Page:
Low-income elderly residents are facing eviction and relocation in Miami
Hundreds of elderly residents could soon be pushed out of an affordable housing building in Miami's Brickell neighborhood. Many will be relocated to another development, but not all are happy.
In 2018, hundreds of residents of the George Humphrey Towers building in Miami’s Brickell neighborhood were organizing to fight potential eviction. A few years earlier, the property was sold and plans were being drawn up to build a luxury apartment building on the site.
“We are going to pursue every legal right we have with [the Department of Housing and Urban Development], and every other legal means we can find, to protect our rights and preserve our home,” tenant association president Sherman Rattner told residents at a meeting at the time.
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But now, the prospect of hundreds of the low-income elderly residents having to leave the property is crystalizing.
The real estate website The Real Deal reports that the luxury development is moving forward, with units setdd to start at $2 million.
The potential valuation of the whole new project could be as high as $2 billion, The Real Deal reported.
The waterfront property was originally built in 1966 to help house elderly and retired teachers, and was built with federal dollars. The money came with strings attached: the property had to be maintained as affordable housing for decades. United Teachers of Dade, the teachers’ union that owned the building, sold the property in 2014 for $14 million, which at the time was considered well under market value.
In 2019, those affordable housing conditions expired, freeing the new owners to potentially demolish the building and displace residents from the waterfront property, which had become prime real estate for luxury real estate.
The federal government still had to give the thumbs-up for the project. In 2019, HUD did just that. After sending an inspector to look at the building, the federal government determined that “the age and existing conditions requiring substantial rehabilitation may soon deem the property physically obsolete.” HUD added that nearly $11 million in maintenance was required for the building, and that an additional $9 million in additional repairs were needed, “due to major systems that are nearing or at the end of their useful life.”
At the same time, Melo agreed to relocate all of the residents to a new affordable housing development he was building in the Allapattah neighborhood. A subsequent “use agreement” with HUD stipulated that the property owner should continue honoring the affordable housing provisions for 20 more years, until 2039.
But some residents are not happy with the seemingly contradictory agreements and the fact that they will likely be displaced. A federal lawsuit was filed against the federal government and developers in September, alleging that the terms of the use agreement have been broken, and that moving to Allapattah would be “seriously detrimental” to the elderly residents.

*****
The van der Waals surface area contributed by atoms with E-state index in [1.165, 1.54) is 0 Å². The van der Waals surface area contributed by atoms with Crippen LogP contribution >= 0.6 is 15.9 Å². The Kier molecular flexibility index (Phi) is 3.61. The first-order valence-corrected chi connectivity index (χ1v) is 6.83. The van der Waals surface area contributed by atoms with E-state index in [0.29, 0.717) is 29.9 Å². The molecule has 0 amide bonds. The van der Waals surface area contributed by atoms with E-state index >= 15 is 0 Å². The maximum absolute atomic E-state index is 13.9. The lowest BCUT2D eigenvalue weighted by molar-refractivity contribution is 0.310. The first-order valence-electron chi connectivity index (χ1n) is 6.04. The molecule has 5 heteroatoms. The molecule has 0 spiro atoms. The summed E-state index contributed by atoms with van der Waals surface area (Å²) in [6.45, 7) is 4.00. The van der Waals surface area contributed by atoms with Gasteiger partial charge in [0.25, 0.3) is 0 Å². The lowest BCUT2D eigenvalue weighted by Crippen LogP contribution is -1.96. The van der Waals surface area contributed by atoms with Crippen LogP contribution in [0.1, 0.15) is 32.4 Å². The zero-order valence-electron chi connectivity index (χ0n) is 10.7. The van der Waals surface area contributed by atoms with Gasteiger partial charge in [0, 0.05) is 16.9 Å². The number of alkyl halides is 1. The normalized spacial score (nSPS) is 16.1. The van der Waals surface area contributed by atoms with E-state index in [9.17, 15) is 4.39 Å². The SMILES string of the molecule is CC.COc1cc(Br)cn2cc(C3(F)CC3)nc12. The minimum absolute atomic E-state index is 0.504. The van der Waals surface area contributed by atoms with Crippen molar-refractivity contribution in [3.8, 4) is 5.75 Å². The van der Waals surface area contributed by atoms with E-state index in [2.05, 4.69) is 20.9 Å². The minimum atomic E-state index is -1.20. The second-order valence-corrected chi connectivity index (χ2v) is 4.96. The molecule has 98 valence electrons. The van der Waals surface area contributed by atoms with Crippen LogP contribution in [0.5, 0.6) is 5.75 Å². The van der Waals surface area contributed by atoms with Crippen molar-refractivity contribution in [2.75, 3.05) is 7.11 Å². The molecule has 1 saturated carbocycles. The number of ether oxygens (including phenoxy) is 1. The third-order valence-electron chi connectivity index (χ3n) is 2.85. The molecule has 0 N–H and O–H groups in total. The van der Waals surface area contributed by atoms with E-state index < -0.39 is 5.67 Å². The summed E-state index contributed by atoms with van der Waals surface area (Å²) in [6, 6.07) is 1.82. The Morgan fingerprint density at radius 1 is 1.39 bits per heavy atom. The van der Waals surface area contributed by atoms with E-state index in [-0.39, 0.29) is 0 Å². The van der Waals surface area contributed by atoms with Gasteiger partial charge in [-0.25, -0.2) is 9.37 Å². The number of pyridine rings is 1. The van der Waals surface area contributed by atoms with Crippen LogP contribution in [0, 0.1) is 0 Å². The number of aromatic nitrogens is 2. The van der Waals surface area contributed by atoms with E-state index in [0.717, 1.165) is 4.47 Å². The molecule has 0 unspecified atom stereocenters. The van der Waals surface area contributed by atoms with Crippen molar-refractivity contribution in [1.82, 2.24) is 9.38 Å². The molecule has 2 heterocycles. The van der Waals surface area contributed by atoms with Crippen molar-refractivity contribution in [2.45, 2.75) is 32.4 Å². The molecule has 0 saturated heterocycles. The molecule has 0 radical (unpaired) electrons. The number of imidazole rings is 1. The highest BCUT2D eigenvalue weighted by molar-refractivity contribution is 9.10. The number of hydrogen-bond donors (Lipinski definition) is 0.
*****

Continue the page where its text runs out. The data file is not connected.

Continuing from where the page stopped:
“Census data indicates seven years of reduced life expectancy; shows 50% increase in crime; increased exposure to pollutants — the building site had to undergo remediation — and increased risk of COVID 19 infection and death,” the plaintiffs argue in a Dec. 27 filing.
Sherman Rattner, the president of the tenants' association, is the only named plaintiff and he is representing himself in the lawsuit.
At the same time, nearly all of the residents have accepted the relocation deal. According to a court filing made by developers in the ongoing lawsuit, tenants in 94% of the 204 occupied units in the building have agreed to be relocated. Those who have not agreed to move to Allapattah have the option of receiving federal subsidies for housing at other properties, they wrote.
“While we do not have a legal responsibility to relocate the residents, we are human and we are compassionate, which is why we are working to find a reasonable solution and continue to collaborate closely with HUD and local officials to identify alternative housing options for the residents," developer Melo told WLRN in 2018.
He added that he was working to “obtain financing for the construction of new affordable housing options” with which to help the residents of the building.
Even with the ongoing lawsuit and conflict, it appears that residents of 1809 Brickell have been shielded from the worst possible outcome, which would be the loss of their current homes and no readily available option for affordable housing.
South Florida is one of the most unaffordable housing markets in the nation. Apartment rents jumped 36 percent over the last year in the cities of Miami, Fort Lauderdale and West Palm Beach, with the cities now making up the top three list for sharpest rent increases seen anywhere in the nation.
The prospect of affordable housing restrictions on existing properties timing out could only make the crisis more acute in the years to come. Thousands of older units with affordable housing restrictions are scheduled to lose those restrictions in the coming years.
“This building, 1809 Brickell, is the prime example, if not the example of why we should be preserving affordable housing,” Evian White de Leon, the then-program and policy director of Miami Homes for All, told WLRN three years ago. “This is only exacerbating it. [George Humphrey Tower] is the prime example of why we need to preserve affordable housing.”